2.5. Morphological View and Visualization

Ae. aegypti late third-stage larvae was observed under the optical microscope (Leica USA), magnification 40-400x. Visualization was conducted by Samsung ES80 camera.

2.6. Data Analysis

The percentages of mortality were subjected to log-probit analysis for computing LC50 and LC90 with 95% confidence limit using the SPSS 20.0 (Statistical Package of Social Sciences) software. Analysis of variance (ANOVA) was performed using the concentration and mortality between powdered and fresh in 24-hour bioassay test. Homogeneity of variance was tested using (Shapiro-Wilk) prior to analysis according to guidelines provided by Andy [13]. 24 hours of experimental time was served as independent variable and concentration and mortality were treated as dependent factors.

3. Results

The bioassay testing was conducted on critical range of 5% to 95% mortality for powdered A. pinnata in 500 ppm, 750 ppm, 1000 ppm, 1250 ppm, 1500 ppm, 1750 ppm, and 2000 ppm and fresh A. pinnata consisting of 500 ppm, 2500 ppm, 5000 ppm, 10000 ppm, 20000 ppm, 30000 ppm, 40000 ppm, 50000 ppm, 60000 ppm, 500,000 ppm, 4,000,000 ppm, and 9,000,000 ppm concentrations (Figures 2 and 3). The results showed a significant increase in mortality percentage with the increase of concentration in both cases. The highest mortality was demonstrated at 1853 ppm for powdered A. pinnata compared with fresh A. pinnata at 2,521,535 ppm (Table 1). Meanwhile the LC50 of powdered and fresh A. pinnata was recorded at 1262 ppm and 1853 ppm, respectively (Table 1). Table 2 shows the annova results of Ae. aegypti larval mortality between powdered and fresh A. pinnata exposure for 24 hours.

Table 1: Larvicidal activity of Aedes aegypti using Azolla pinnata powdered form and fresh plant.
Table 2: Analysis of variance on Aedes aegypti larval mortality between powdered and fresh Azolla pinnata exposure for 24 hours.
Figure 2: Percentage mean mortality of late third-stage larvae of Ae. aegypti after 24 hours in response to powdered A. pinnata.
Figure 3: Percentage mean mortality of late third-stage larvae of Ae. aegypti after 24 hours in response to fresh A. pinnata.

Figures 4 and 5 show morphological deformities, melanisation, and behavioural effects of Ae. aegypti larval during the bioassay test; meanwhile the attached supplementary video (available here) file could intelligible to their behavioural responses. Hence, it can be assertive that fresh and powdered A. pinnata acts as a biological control against Ae. aegypti.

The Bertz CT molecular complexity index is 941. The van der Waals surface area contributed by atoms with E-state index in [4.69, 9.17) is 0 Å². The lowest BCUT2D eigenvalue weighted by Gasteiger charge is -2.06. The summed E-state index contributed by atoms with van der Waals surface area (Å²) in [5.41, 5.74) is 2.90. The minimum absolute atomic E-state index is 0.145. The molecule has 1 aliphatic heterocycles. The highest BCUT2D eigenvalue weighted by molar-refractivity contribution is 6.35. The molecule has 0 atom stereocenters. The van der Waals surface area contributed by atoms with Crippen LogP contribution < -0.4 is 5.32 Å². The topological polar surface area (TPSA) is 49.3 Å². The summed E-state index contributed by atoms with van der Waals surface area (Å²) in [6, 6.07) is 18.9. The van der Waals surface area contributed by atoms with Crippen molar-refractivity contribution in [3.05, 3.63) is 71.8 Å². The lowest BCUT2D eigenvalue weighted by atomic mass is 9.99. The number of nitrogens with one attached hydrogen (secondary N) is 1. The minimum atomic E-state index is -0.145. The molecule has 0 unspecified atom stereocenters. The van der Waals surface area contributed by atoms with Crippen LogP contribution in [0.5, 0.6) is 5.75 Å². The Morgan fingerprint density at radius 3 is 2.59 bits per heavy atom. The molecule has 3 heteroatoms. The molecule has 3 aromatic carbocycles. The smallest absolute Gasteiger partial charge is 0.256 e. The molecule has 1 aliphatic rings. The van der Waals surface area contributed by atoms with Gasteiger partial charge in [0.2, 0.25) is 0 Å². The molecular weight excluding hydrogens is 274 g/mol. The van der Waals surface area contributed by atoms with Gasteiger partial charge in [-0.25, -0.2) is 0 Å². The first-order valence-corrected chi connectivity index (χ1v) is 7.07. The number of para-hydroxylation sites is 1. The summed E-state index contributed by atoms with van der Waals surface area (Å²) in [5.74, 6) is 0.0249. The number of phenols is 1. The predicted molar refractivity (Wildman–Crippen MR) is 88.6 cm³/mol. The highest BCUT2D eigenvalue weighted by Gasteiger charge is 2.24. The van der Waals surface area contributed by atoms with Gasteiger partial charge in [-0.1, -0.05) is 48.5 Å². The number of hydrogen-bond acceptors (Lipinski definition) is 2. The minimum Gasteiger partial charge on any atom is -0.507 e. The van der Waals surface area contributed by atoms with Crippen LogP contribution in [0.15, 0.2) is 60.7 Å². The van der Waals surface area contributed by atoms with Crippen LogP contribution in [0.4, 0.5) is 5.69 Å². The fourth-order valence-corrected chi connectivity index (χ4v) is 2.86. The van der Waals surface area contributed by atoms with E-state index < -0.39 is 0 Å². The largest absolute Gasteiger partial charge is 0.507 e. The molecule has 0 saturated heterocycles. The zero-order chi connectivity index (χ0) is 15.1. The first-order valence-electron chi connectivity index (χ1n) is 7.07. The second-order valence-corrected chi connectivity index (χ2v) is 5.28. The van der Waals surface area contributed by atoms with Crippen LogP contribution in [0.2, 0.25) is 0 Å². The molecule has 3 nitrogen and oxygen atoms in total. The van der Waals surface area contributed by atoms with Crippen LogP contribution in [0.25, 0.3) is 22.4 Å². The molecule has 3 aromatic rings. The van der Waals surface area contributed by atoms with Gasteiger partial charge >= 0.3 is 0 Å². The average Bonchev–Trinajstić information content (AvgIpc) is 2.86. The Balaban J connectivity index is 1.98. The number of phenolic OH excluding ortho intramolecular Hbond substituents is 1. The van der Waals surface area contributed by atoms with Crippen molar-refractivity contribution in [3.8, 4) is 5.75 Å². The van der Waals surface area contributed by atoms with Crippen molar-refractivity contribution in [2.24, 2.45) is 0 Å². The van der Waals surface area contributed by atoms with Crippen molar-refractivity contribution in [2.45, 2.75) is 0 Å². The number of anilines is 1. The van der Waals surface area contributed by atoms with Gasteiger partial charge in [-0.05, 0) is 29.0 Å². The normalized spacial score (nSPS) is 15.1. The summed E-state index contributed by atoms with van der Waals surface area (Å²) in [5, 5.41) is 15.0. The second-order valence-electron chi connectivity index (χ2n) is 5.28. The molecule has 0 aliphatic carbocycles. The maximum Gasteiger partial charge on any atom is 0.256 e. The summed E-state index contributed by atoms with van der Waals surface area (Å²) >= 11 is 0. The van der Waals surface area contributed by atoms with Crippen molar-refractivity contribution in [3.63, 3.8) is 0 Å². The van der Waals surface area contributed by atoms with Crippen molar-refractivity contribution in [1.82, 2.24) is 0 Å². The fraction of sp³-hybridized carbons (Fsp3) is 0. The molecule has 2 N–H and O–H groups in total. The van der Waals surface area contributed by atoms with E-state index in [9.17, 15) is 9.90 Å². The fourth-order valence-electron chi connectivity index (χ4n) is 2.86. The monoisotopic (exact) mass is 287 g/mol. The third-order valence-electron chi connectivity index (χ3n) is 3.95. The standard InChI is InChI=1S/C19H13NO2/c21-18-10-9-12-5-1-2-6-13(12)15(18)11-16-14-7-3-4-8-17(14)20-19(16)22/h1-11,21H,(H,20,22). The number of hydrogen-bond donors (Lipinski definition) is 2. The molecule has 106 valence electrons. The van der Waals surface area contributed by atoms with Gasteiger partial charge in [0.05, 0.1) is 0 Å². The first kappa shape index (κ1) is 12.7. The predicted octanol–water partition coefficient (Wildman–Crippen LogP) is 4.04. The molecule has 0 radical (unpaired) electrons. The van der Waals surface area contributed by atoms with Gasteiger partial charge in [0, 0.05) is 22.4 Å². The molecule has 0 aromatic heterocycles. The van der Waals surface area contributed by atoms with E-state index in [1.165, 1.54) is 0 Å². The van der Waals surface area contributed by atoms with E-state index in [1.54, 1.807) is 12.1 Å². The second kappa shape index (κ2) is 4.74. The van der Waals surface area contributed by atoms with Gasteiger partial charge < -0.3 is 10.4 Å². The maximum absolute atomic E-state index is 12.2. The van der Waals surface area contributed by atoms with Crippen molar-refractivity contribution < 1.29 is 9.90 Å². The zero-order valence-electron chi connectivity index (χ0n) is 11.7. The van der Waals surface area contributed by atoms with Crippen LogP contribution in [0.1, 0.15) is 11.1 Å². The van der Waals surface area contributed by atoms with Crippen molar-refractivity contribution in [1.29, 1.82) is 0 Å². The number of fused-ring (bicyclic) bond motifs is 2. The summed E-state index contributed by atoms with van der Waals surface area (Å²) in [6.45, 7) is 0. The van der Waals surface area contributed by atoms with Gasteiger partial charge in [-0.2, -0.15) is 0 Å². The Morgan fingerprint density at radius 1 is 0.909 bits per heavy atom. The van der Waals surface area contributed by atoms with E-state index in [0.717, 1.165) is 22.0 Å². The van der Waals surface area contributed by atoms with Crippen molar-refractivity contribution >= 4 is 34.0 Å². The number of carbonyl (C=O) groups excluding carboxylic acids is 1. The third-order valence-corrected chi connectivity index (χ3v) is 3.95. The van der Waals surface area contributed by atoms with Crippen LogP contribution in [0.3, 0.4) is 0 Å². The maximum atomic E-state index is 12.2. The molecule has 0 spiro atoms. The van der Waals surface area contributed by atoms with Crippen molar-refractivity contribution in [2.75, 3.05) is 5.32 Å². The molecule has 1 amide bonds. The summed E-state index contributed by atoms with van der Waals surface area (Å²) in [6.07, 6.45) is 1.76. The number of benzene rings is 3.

Figure 4: Morphological deformities and melanisation effects of Ae. aegypti late third-stage larvae after 24 hours in response to powdered and fresh Azolla pinnata.
Figure 5: Visualization video captured on behavioural response effects of Ae. aegypti late third-stage larvae after 24-hour bioassay test in powdered and fresh Azolla pinnata.

4. Discussion

This study has demonstrated the biocontrol efficacies of fresh and powdered A. pinnata against Ae. aegypti late third-stage larvae. Additionally, the Ae. aegypti late third-stage larvae show some morphological deformities and abnormal behavioural responses during these bioassays. Interestingly, the physical morphological observation of the larvae during 24 hours of exposure showed a brownish colour abdominal segment which changes into whitish colour (Figure 4). As shown in Figure 5 and visualization videos, it could be further discussed as toxic accumulation in body effects upon A. pinnata applications. These are due to the adaptation on new environment, whereby the larva possesses passive movement and swims at the bottom, showing sluggish and wiggling behavioural responses. In addition to that, the larvae were flexing to clean their siphon with mouthparts which led to high possibilities of toxic accumulation in their body.

Lakshmi Naidu [14] reported that plant produces a broad range of bioactive chemical compounds consisting secondary metabolites such as flavonoids, tannins, terpenoids, and alkaloids which would significantly produce biological activities and chemical defences against insects. Hence, A. pinnata might have contributed in body effects of larvae, due to its natural bioactive chemical compounds and secondary metabolites. Results from this current study indicate the potential application from A. pinnata plant as mosquito larvicidal agent. This is, because even-through low concentrations, we could observe larvae mortalities. Mogi [15] and Baolin [9] showed the effects of Azolla by covering the total water surface which affects the mosquitoes breeding, barrier on oviposition, and emergence of pupae, further reducing the larvae densities in rice fields.

Comparison of efficacies between powdered and fresh A. pinnata plant from this present study has shown that powdered application is the best in lab scale experiment. Similarly, Rao [16] have applied the neem cake powder which resulted in drastic reduction of late-instar larvae and pupae of Culicine mosquitoes from paddy fields compared to fresh plant application. Thus, this current study would be an important framework in the future investigation of bioinsecticidal from A. pinnata plant used for larvicidal test.